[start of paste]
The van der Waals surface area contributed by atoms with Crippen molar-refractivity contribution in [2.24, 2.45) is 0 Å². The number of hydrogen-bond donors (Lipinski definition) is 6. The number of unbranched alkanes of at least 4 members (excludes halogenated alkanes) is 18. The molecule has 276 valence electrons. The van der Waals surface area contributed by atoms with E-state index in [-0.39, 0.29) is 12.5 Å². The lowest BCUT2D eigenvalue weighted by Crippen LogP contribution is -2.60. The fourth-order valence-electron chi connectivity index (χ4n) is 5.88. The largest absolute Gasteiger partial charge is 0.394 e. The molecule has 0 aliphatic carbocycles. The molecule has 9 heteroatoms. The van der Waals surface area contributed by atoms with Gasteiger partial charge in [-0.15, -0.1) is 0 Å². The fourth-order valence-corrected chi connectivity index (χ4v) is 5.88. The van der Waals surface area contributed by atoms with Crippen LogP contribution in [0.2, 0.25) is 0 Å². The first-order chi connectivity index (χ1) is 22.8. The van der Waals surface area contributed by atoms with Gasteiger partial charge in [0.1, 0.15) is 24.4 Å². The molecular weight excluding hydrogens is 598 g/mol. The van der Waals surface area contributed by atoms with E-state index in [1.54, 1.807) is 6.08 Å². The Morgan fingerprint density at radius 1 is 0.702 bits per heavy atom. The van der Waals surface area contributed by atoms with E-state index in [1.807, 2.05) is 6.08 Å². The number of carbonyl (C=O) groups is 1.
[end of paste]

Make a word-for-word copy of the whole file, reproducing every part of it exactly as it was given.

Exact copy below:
The van der Waals surface area contributed by atoms with Crippen molar-refractivity contribution in [2.24, 2.45) is 0 Å². The number of hydrogen-bond donors (Lipinski definition) is 6. The number of unbranched alkanes of at least 4 members (excludes halogenated alkanes) is 18. The molecule has 276 valence electrons. The van der Waals surface area contributed by atoms with E-state index in [-0.39, 0.29) is 12.5 Å². The lowest BCUT2D eigenvalue weighted by Crippen LogP contribution is -2.60. The fourth-order valence-electron chi connectivity index (χ4n) is 5.88. The largest absolute Gasteiger partial charge is 0.394 e. The molecule has 0 aliphatic carbocycles. The molecule has 9 heteroatoms. The van der Waals surface area contributed by atoms with Gasteiger partial charge in [-0.15, -0.1) is 0 Å². The fourth-order valence-corrected chi connectivity index (χ4v) is 5.88. The van der Waals surface area contributed by atoms with Crippen LogP contribution in [0.2, 0.25) is 0 Å². The first-order chi connectivity index (χ1) is 22.8. The van der Waals surface area contributed by atoms with Gasteiger partial charge in [0.1, 0.15) is 24.4 Å². The molecular weight excluding hydrogens is 598 g/mol. The van der Waals surface area contributed by atoms with E-state index in [1.54, 1.807) is 6.08 Å². The Morgan fingerprint density at radius 1 is 0.702 bits per heavy atom. The van der Waals surface area contributed by atoms with E-state index in [1.807, 2.05) is 6.08 Å². The number of carbonyl (C=O) groups is 1.